“As with most things, the powers inherent in the Fourth Industrial Revolution can be used for the greater good, or alternatively abused – this is human nature. But on the positive side, the possibilities being brought by the closing of the gap between the physical and digital worlds include changes in commerce, education and healthcare – for example, advances in biomedical sciences can lead to healthier lives and longer life spans. I prefer to focus on the ways in which the Fourth Industrial Revolution can be used for positive change.”
NETSCOUT Arbor notes in its 13th Annual Worldwide Infrastructure Security Report (WISR), released earlier this year, that the use of compromised IoT devices to launch DDoS attacks has helped cybercriminals increase the complexity of their assaults. The WISR is based on 390 responses from network operators globally, with more than half of the respondents headquartered and operational in North America. The 13th WISR showed that 33 percent of surveyed organisations had suffered a DDoS attack during 2017 (up from the previous year’s 17 percent). The report notes in its conclusion: “…attackers continue to build and weaponize massive IoT botnets of unprecedented size and capability…. This year, we’ve seen increasing sophistication of IoT-based botnet attack capabilities. These modern botnets are capable of delivering attacks that include application-layer, volumetric and complex multi-vector DDoS attacks.”
In a white paper, ‘IoT DDoS attacks show the stakes have changed’, NETSCOUT Arbor recommends a multi-layered approach to DDoS attack detection and mitigation, to counter-act the multi-vector layering inherent in botnets that are similar to the Mirai botnet, which began operating on 1 August 2016. Additionally, the paper notes the need for IoT makers to insert some basic security requirements into devices; for IoT operators in enterprises to improve and maintain visibility; for IoT users to take more responsibility for their devices; and for security operators to make sure that security and employee policies reflect and cater for the reality of the widespread use of IoT devices in today’s workplace.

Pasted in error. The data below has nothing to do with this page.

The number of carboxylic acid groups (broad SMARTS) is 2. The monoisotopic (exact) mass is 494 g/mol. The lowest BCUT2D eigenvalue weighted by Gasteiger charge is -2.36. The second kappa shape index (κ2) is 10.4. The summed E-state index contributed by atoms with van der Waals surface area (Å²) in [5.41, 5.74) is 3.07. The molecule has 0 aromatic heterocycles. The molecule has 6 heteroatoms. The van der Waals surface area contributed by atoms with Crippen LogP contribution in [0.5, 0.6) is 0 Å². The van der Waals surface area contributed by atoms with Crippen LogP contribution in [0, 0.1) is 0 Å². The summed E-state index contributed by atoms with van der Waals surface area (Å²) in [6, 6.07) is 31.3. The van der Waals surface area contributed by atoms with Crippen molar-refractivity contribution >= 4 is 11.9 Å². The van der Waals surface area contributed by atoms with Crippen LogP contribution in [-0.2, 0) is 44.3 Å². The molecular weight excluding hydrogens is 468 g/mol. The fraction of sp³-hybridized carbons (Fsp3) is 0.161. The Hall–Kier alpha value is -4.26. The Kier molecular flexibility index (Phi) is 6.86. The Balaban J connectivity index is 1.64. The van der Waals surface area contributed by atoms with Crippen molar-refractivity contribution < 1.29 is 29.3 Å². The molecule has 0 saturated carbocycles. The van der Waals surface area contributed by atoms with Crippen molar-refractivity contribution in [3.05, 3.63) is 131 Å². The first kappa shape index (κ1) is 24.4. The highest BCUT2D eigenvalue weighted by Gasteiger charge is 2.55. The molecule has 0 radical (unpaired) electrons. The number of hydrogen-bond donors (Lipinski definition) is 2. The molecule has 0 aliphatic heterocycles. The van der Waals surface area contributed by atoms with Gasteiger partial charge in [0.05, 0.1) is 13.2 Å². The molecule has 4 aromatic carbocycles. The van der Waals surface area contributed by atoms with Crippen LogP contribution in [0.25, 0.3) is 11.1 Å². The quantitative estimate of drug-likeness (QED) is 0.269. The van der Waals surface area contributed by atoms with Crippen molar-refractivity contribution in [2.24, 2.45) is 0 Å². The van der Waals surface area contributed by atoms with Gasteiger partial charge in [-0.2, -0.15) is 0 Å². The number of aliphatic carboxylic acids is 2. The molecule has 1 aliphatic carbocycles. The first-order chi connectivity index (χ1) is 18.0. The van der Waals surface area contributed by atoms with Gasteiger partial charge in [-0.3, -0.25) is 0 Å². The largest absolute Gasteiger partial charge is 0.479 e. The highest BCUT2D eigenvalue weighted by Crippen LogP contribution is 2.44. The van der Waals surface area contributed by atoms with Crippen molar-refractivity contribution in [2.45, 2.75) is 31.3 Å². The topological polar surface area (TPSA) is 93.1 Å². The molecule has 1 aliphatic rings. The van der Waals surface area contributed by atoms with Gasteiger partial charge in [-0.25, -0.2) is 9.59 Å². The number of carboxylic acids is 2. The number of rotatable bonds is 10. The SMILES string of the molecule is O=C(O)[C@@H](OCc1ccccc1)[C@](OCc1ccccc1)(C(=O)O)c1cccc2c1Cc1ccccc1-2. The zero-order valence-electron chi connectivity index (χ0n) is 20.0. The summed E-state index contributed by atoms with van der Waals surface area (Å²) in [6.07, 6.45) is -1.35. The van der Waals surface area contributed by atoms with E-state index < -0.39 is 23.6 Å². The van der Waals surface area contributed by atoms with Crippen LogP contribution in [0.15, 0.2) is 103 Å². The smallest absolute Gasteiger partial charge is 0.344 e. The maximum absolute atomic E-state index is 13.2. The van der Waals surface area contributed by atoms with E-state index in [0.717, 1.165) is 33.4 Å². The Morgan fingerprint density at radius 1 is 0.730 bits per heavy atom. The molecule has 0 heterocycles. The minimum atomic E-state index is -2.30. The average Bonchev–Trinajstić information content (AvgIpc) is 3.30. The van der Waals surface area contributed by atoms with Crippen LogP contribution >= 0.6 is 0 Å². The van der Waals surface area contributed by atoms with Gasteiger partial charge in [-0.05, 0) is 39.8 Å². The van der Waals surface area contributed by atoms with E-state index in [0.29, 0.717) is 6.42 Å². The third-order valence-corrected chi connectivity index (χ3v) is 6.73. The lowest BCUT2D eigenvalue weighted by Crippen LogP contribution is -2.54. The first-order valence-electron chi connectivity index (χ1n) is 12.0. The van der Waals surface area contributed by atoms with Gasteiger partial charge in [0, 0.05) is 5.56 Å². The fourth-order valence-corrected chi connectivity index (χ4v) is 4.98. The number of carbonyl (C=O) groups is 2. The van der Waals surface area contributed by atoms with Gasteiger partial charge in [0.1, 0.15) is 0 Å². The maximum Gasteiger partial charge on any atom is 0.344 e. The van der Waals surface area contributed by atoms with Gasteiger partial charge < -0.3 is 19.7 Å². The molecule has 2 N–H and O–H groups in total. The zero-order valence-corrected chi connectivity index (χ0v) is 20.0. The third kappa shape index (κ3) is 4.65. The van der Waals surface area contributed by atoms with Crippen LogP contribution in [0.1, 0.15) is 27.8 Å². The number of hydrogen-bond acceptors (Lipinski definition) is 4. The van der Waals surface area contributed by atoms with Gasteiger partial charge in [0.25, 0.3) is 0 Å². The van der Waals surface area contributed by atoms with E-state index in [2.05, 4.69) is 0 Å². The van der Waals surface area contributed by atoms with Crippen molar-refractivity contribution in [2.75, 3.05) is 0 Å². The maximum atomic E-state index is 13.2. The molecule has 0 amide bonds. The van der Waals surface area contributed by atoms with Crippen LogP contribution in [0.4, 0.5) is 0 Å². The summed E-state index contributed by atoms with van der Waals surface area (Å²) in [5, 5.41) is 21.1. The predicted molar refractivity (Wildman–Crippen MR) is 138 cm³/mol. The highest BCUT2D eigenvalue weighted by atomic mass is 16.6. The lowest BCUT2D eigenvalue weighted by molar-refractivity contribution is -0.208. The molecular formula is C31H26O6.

“I view DDoS attacks, such as the 21 October 2016 attacks and the largest DDoS attack ever seen – namely the 1.7 Tbps attack on an American-based service provider during the first week of March 2018, which was foiled by NETSCOUT Arbor – as a threat to the positive possibilities that the Fourth Industrial Revolution could bring about. I therefore urge companies to remain aware of the damage that can be wrought by an undefended DDoS attack, and to get their defences in order,” Hamman concludes.
NETSCOUT Arbor, the security division of NETSCOUT, helps secure the world’s largest enterprise and service provider networks from DDoS attacks and advanced threats. NETSCOUT Arbor is a major provider of DDoS protection in the enterprise, carrier and mobile market segments, according to Infonetics Research. NETSCOUT Arbor’s advanced threat solutions deliver complete network visibility through a combination of packet capture and NetFlow technology, enabling the rapid detection and mitigation of malware and malicious insiders. NETSCOUT Arbor also delivers analytics for dynamic incident response, historical analysis, visualization and forensics.